How to Treat Dry Eye Disease Naturally with Diet

Oct 31 Dry Eyes copy.jpeg

One of the most common eye disorders, dry eye disease, causes irritation or discomfort, and can decrease functional vision, sometimes causing a dramatic deterioration in the quality of life. About five million Americans over age 50 suffer from moderate-to-severe dry eyes, and tens of millions more have mild or episodic manifestations of the disease, at a cost of more than $50 billion.

In terms of treatment, there are several drops and drugs that can help. We spend hundreds of millions of dollars on things like artificial tears, but currently there is no therapy available to actually fix the problem. If drugs don't work, doctors can try plugging up the outflow tear ducts, but that can cause complications, such as plugs migrating and eroding into the face, requiring surgical removal. Alternatively, surgeons can just cauterize or stitch up the ducts in the first place.

There has to be a better way.

What about prevention? Dry eyes can be caused by LASIK surgery, affecting about 20-40% of patients six months after the operation. With a million LASIK procedures performed annually, that's a lot of people, and sometimes the long-term symptoms can be severe and disabling.

There's a long list of drugs that can cause it, including antihistamines, decongestants, nearly all the antidepressants, anticonvulsants, antipsychotics, anti-Parkinson's drugs, beta-blockers, and hormone replacement therapy, as well as a few herbal preparations.

In the developing world, vitamin A deficiency can start out as dry eyes and then progress to becoming the leading cause of preventable childhood blindness. Vitamin A deficiency is almost never seen in the developed world, unless you do it intentionally. There was a report in the 1960s of a guy who deliberately ate a vitamin A-deficient diet, living off of bread and lime juice for five years, and his eyes developed vascularization and ulceration of the cornea, which you can see (if you dare) in my Treating Dry Eye Disease with Diet: Just Add Water? video. That was better than what happened to an unfortunate woman who was the member of a cult and tried to live off of brown rice and herbal tea: Her eyes literally melted and collapsed.

There are also a couple case reports of autistic children who refused to eat anything but French fries or menus exclusively comprised of bacon, blueberry muffins, and Kool-Aid, and became vitamin A deficient. A case in the Bronx was written up as vegan diet and vitamin A deficiency, but it had nothing to do with his vegan diet--the kid refused to eat vegetables, consuming only potato chips, puffed rice cereal with non-fortified soymilk, and juice drinks. "His parents lacked particular skill in overcoming the child's tendency to avoid fruits and vegetables."

A plant-based diet may actually be the best thing for patients with dry eye disease, those who wear contact lenses, and those who wish to maximize their tear secretions. People with dry eyes should be advised to lower protein, total fat, and cholesterol intake, and do the following:

  • increase complex carbohydrates;
  • increase vitamin A content (by eating red, orange, yellow, and dark green leafy vegetables);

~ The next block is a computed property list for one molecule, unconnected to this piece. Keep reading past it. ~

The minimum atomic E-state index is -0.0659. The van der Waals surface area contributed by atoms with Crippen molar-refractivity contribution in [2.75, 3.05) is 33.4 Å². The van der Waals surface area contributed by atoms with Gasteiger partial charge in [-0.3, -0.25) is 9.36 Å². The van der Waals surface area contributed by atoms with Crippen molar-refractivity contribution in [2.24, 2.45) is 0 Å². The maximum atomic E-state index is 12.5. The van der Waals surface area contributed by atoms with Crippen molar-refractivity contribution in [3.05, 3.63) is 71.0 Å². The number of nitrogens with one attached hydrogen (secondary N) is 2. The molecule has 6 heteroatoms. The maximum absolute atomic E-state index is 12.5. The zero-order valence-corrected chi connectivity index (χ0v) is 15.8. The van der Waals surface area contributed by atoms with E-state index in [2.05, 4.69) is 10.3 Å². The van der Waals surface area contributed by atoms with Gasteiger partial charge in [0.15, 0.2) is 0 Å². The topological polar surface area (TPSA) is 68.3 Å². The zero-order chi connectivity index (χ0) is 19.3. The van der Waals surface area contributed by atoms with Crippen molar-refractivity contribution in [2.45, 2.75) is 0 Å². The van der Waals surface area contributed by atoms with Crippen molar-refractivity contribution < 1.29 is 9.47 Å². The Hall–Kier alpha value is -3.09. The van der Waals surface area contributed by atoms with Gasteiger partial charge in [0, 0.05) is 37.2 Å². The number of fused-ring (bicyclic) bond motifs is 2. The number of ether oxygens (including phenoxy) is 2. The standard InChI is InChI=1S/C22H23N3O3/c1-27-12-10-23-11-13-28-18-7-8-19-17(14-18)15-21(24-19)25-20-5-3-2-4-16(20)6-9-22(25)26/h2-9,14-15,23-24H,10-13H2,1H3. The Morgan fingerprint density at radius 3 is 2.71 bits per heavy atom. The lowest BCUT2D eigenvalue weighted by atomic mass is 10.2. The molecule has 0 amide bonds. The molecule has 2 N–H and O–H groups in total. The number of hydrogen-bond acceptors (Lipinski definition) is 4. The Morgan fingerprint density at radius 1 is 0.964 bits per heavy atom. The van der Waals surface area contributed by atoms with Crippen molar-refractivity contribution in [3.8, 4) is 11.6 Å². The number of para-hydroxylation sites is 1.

• increase zinc and folate intake (by eating whole grains, beans, and raw vegetables, especially spinach);
  • ensure sufficient vitamin B6 and potassium intake (by eating nuts, bananas, and beans);
  • ensure sufficient vitamin C intake (by eating citrus);
  • eliminate alcohol and caffeine;
  • reduce sugar and salt intake; and
  • consume six to eight glasses of water per day.

We know dehydration can cause a dry mouth, but could dehydration cause dry eyes? It may seem kind of obvious, but evidently it was never studied until recently. Is the answer to just drink more water? We know that those suffering from dry eye are comparatively dehydrated, so researchers figured that tear secretion decreases with progressive dehydration just like saliva secretion decreases and gives us a dry mouth. And indeed, as one gets more and more dehydrated, their urine concentrates and so does the tear fluid. But one can reverse that with rehydration, raising the exciting prospect that improving whole-body hydration by getting people to drink more water might bring relief for those with dry eyes. The researchers recommend eight cups of water a day for women and ten cups a day for men.


Find more on the importance of proper hydration in my How Many Glasses of Water Should We Drink a Day?, Does a Drink Of Water Make Children Smarter?, and Can Dehydration Affect Our Mood? videos.

To learn more on other topics related to eye health, check out:

In health,

Michael Greger, M.D.

PS: If you haven't yet, you can subscribe to my free videos here and watch my live, year-in-review presentations:

Original Link

How to Treat Dry Eye Disease Naturally with Diet

Oct 31 Dry Eyes copy.jpeg

One of the most common eye disorders, dry eye disease, causes irritation or discomfort, and can decrease functional vision, sometimes causing a dramatic deterioration in the quality of life. About five million Americans over age 50 suffer from moderate-to-severe dry eyes, and tens of millions more have mild or episodic manifestations of the disease, at a cost of more than $50 billion.

In terms of treatment, there are several drops and drugs that can help. We spend hundreds of millions of dollars on things like artificial tears, but currently there is no therapy available to actually fix the problem. If drugs don't work, doctors can try plugging up the outflow tear ducts, but that can cause complications, such as plugs migrating and eroding into the face, requiring surgical removal. Alternatively, surgeons can just cauterize or stitch up the ducts in the first place.